The only problem with the generic letters is that they are dated January 6, 2016, the date ASM prepared them for me. It is my understanding that the preliminary letters were dated around December 1, and that the actual offer letters were dated December 22.

General Observations
The Chapter 11 Trustee has a website at I have not yet seen anything on that website concerning the ASM offer. I doubt that the Trustee will offer what would amount to legal advice about the ASM offer to investors with matured fund interests, although he might indicate that it is usually a good idea to obtain legal advice from an attorney before entering into a complex legal agreement.  Nor will I offer advice, because I am not an attorney, a consultant, or a financial adviser.

Available Material
I am making available a complimentary four-page PDF consisting of the generic forms of the ASM preliminary letter, the ASM offer letter, and the matured funds purchase agreement. Send an email to and ask for the December 2015 ASM/Life Partners package.


Monday, January 4, 2016

No. 137: The Consumer Financial Protection Bureau and the Business of Insurance

The Dodd-Frank Wall Street Reform and Consumer Protection Act of 2010 provided for the creation of the Consumer Financial Protection Bureau (CFPB). Two years ago, Alan Press and I submitted to CFPB a complaint involving an insurance matter. CFPB immediately brushed off the complaint because it related to insurance. We asked CFPB to show us the statutory basis for its rejection of the complaint, but we received no reply. Recently I explored the massive Dodd-Frank Act in an effort to identify the statutory basis for CFPB's rejection of the complaint.

Our Complaint to the CFPB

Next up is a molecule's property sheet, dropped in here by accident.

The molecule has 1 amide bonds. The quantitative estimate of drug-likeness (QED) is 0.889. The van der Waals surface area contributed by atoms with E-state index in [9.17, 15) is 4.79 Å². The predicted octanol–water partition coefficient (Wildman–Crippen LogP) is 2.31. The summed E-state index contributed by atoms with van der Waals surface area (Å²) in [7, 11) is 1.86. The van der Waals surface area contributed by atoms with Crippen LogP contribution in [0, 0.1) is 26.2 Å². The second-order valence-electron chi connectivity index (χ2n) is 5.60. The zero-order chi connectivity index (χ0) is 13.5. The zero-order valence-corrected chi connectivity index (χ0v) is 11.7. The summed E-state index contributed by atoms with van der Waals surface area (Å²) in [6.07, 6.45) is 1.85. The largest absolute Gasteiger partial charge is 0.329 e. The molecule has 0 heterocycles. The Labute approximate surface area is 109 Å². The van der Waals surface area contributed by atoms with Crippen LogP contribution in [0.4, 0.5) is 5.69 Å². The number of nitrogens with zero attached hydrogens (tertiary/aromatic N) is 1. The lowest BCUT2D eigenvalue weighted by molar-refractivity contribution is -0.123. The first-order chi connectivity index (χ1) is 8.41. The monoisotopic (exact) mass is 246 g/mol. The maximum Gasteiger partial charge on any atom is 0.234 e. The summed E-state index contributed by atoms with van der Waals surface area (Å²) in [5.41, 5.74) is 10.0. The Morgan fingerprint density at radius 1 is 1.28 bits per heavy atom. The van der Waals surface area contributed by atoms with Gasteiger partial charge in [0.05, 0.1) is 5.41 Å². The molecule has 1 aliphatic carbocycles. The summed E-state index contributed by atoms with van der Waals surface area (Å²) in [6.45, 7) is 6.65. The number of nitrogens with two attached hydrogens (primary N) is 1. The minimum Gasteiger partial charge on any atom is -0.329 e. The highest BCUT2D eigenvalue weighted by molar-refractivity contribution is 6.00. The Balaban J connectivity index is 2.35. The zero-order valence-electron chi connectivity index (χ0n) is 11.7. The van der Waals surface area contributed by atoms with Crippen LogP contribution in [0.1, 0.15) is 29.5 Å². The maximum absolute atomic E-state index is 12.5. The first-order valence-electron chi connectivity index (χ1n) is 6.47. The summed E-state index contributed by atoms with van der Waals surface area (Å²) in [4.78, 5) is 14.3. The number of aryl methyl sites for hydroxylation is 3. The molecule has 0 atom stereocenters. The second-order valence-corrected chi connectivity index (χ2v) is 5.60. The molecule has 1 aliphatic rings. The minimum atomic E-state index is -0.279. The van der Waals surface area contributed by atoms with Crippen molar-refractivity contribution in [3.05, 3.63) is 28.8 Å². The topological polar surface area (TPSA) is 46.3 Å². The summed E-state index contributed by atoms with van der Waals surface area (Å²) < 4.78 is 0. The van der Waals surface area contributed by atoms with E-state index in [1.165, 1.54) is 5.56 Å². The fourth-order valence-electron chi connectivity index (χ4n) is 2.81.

Alan Press, CLU, is a retired general agent in New York City for Guardian Life Insurance Company of America, a past president of what is now the National Association of Insurance and Financial Advisors, and the recipient of several prestigious insurance industry awards. Press and I have been good friends for many years.

Press was familiar with the mission statement of Primerica Life Insurance Company. In January 2014, he saw CFPB's mission statement. Here are the two statements:

Primerica: Our mission is to serve middle income families by helping them to make informed financial decisions and providing them with a strategy and means to gain financial independence.... Our clients are generally middle income consumers, which we define as households with $30,000 to $100,000 of annual income.
CFPB: Our mission is to make markets for consumer financial products and services work for Americans—whether they are applying for a mortgage, choosing among credit cards, or using any number of other consumer financial products. Above all, this means ... no provider should be able to use unfair, deceptive, or abusive practices.
Press called CFPB's whistleblower number. He asked whether CFPB would be interested in information about a life insurance company that imposes undisclosed charges equivalent to an unfair, deceptive, and abusive annual percentage rate (APR) of 29.7 percent on millions of policyholders who pay premiums monthly (rather than annually) through preauthorized withdrawals from checking accounts. The CFPB person who answered the telephone encouraged Press to file a complaint.

Press was aware of my extensive writings about fractional (modal) premium charges imposed on policyholders who pay premiums more often than once a year, and he contacted me. We assembled a 52-page PDF and submitted the complaint to CFPB by email at 8:45 a.m. on February 12, 2014. The package consisted of a two-page explanatory cover letter, brief biographical sketches of the two of us, an article Press had written, and seven articles I had written. The complaint described the unconscionable 29.7 percent APR Primerica imposed and still imposes on buyers of life insurance who pay premiums monthly with preauthorized checks.

In the cover letter we quoted the mission statements of Primerica and CFPB. Several of my articles in the package described in great detail how state insurance regulators not only have refused to require APR disclosure of fractional premium charges but also have fought to prevent consumer access to such information. At 11:34 a.m. the same day, CFPB rejected the complaint with this email:

Thank you for your information that was sent to Consumer Financial Protection Bureau's whistleblower email address. The Bureau has authority to investigate possible violations of Federal consumer financial laws, and to enforce such statutes. These matters typically involve mortgages, student loans, credit cards, payday loans, and auto finance. The Bureau generally does not have jurisdiction over matters involving life insurance or securities. We therefore are not able to investigate your allegations relating to an insurance matter.